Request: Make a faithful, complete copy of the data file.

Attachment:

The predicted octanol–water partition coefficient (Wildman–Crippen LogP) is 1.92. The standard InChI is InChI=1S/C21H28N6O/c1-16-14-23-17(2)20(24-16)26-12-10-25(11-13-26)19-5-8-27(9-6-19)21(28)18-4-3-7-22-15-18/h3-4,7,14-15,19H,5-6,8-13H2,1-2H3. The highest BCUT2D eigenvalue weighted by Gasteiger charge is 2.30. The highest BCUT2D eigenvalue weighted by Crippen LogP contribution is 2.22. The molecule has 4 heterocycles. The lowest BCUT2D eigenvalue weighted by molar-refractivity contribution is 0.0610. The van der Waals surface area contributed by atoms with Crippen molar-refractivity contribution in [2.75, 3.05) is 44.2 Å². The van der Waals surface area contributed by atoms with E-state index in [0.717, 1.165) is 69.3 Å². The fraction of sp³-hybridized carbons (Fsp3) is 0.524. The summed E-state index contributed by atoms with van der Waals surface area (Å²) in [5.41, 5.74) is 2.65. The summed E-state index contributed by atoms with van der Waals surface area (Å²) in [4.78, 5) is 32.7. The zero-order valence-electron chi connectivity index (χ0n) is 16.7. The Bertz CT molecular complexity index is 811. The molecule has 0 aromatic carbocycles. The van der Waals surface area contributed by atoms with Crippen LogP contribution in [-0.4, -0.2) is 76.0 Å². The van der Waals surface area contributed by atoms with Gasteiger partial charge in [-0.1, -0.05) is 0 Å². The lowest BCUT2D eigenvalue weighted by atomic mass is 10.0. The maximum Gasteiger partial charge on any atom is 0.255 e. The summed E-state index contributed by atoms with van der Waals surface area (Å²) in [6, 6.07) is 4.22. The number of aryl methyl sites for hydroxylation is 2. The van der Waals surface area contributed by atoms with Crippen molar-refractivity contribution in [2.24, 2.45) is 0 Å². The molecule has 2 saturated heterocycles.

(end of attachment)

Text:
The predicted octanol–water partition coefficient (Wildman–Crippen LogP) is 1.92. The standard InChI is InChI=1S/C21H28N6O/c1-16-14-23-17(2)20(24-16)26-12-10-25(11-13-26)19-5-8-27(9-6-19)21(28)18-4-3-7-22-15-18/h3-4,7,14-15,19H,5-6,8-13H2,1-2H3. The highest BCUT2D eigenvalue weighted by Gasteiger charge is 2.30. The highest BCUT2D eigenvalue weighted by Crippen LogP contribution is 2.22. The molecule has 4 heterocycles. The lowest BCUT2D eigenvalue weighted by molar-refractivity contribution is 0.0610. The van der Waals surface area contributed by atoms with Crippen molar-refractivity contribution in [2.75, 3.05) is 44.2 Å². The van der Waals surface area contributed by atoms with E-state index in [0.717, 1.165) is 69.3 Å². The fraction of sp³-hybridized carbons (Fsp3) is 0.524. The summed E-state index contributed by atoms with van der Waals surface area (Å²) in [5.41, 5.74) is 2.65. The summed E-state index contributed by atoms with van der Waals surface area (Å²) in [4.78, 5) is 32.7. The zero-order valence-electron chi connectivity index (χ0n) is 16.7. The Bertz CT molecular complexity index is 811. The molecule has 0 aromatic carbocycles. The van der Waals surface area contributed by atoms with Crippen LogP contribution in [-0.4, -0.2) is 76.0 Å². The van der Waals surface area contributed by atoms with Gasteiger partial charge in [-0.1, -0.05) is 0 Å². The lowest BCUT2D eigenvalue weighted by atomic mass is 10.0. The maximum Gasteiger partial charge on any atom is 0.255 e. The summed E-state index contributed by atoms with van der Waals surface area (Å²) in [6, 6.07) is 4.22. The number of aryl methyl sites for hydroxylation is 2. The van der Waals surface area contributed by atoms with Crippen molar-refractivity contribution in [2.24, 2.45) is 0 Å². The molecule has 2 saturated heterocycles.